Is it hard to follow our law?

Editorial, Normal

The National,Wednesday 13th of February, 2013

A jet plane landed at Port Moresby’s Jackson International Airport not many weeks back and created a stir.
The plane seemed to have been Pacific island hoping and there were some suggestions the persons aboard were of dubious character and that certain actions of the crew were suspicious.
Even the Customs and Immigration officials were baffled, as were Civil Aviation.
In the end, all turned out to be alright, that there was nothing sinister about the purpose of the flight or the actions of the crew, but the assurance had to come from high up the political ladder and, unfortunately, well after much had been made of the issue in the media.
PNG seems prone to these kinds of sudden visits, clandestine or otherwise that are shrouded in mystery which serve to raise more questions than they settle.
During the Somare era, there was the report about a certain multi-billionaire of Thai origin who flew in, again with little knowledge of people on the ground who should know. He reportedly toured parts of the country including Wewak and the hinterlands of East Sepik looking at prime agricultural and timberland before flying out again. The personality, like a snail, seemed to leave a silvery trail behind him and not all of it complimentary.
There was the other case of a certain Papua New Gui­nean politician and a lawyer getting mixed up with personages of Taiwanese origin, the latter of which ended up being indicted at Taiwanese criminal courts.
A former PNG prime mi­nister ended up in Taiwan when he was officially meant to be in Australia where he proudly announced a US$1 billion deal which money was never heard of again in PNG.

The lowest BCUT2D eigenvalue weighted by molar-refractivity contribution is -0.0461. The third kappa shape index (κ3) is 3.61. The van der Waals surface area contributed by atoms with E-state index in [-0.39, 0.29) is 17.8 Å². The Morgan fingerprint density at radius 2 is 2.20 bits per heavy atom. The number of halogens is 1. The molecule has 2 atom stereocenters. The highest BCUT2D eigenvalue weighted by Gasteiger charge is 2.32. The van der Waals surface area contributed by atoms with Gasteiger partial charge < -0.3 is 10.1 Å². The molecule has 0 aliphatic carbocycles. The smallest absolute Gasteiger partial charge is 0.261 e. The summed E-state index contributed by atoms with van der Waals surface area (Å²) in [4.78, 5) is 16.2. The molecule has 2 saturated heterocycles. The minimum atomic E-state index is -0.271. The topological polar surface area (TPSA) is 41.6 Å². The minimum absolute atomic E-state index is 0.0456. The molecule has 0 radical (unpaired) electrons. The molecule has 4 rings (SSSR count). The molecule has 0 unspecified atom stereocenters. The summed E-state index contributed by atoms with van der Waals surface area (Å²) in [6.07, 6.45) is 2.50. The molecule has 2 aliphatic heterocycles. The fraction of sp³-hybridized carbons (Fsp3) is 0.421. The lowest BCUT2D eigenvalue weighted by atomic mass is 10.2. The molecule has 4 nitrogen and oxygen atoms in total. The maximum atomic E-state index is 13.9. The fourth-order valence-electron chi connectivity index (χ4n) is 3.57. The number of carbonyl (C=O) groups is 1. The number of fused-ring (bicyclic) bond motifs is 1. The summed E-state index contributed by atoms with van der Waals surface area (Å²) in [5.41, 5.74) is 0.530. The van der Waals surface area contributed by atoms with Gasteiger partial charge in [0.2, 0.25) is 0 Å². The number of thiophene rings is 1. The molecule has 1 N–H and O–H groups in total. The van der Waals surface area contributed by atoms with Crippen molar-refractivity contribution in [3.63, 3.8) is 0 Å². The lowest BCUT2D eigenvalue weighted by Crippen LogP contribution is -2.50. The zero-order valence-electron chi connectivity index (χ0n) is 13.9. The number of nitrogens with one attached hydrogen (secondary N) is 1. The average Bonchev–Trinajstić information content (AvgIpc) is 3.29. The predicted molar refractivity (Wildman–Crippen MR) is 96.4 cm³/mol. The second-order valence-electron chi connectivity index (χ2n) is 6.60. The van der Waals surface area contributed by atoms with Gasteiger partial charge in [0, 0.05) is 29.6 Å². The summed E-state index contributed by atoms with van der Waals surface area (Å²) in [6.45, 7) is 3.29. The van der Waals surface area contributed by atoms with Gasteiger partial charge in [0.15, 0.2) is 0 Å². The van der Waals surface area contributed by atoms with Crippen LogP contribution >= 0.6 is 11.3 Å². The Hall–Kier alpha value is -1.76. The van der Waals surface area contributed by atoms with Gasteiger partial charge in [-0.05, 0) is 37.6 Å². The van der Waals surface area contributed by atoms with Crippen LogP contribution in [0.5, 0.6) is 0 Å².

A more recent meeting by PNG politicians and a person with a police record in ano­ther country is the celebrated case of Djoko Tjandra.
Tjandra entered the country, received political patro­nage from a number of senior politicians including their active soliciting for him to gain citizenship, all the while he was facing serious charges back in his home country – Indonesia.
Today the granting of that citizenship is in question and his passport is withheld pending a review of the processes involved in his attaining citizenship.
These incidents seem to follow a similar pattern. PNG officials – normally Customs and Immigrations – raise the alarm about the sudden unannounced arrival of persons or crafts on PNG shores. Then the all clear is sounded from political sources which seem to be well aware of the movements of these persons but who seem to have contempt for the Customs and Immigration laws and processes in place to protect PNG.
These incidents, and there are many more than the exam­ples above, caused far more collateral damage for Papua New Guinea’s image here and abroad than ima­gined by those involved.
On the face of it, there is nothing wrong with a couple of politicians meeting with a couple of expatriate businessmen or influential people or even coming to their defence.
Indeed, it does not matter a wit whether or not these expatriates do in fact stand guilty of any wrongdoing.
The damage is already done at the first meeting or defence by PNG politicians of persons who clearly seem to flout PNG laws or who have past or current records elsewhere which are questionable.
This is the age of the internet. A person or entity carries its past with him. There are no secrets or they do not remain so for long.
Issues such as corruption are like a matter of perception. Association with personages who might have cases to answer or who are being pursued by authorities in their own land rubs off on our politicians and in the end upon our country.
A quite simple meeting by a senior politician with somebody with an Interpol record immediately raises eyebrows and when these kind of meetings seem to be repeated over a period of time, reasonable people will reasonably deve­lop opinions that a shadowy agenda is being pursued. And that is all it takes, the perception, to drop PNG’s corruption ranking further down the ladder.
It behooves all our lea­ders to ensure that any investor who is invited into the country has a squeaky clean record and that all visits are carried out above board with all systems and clearance processes in the country adhered to.
Nobody, but nobody, should be seen to rise above our laws. Just the perception that this is happening is sufficient to damage PNG’s tattered image further.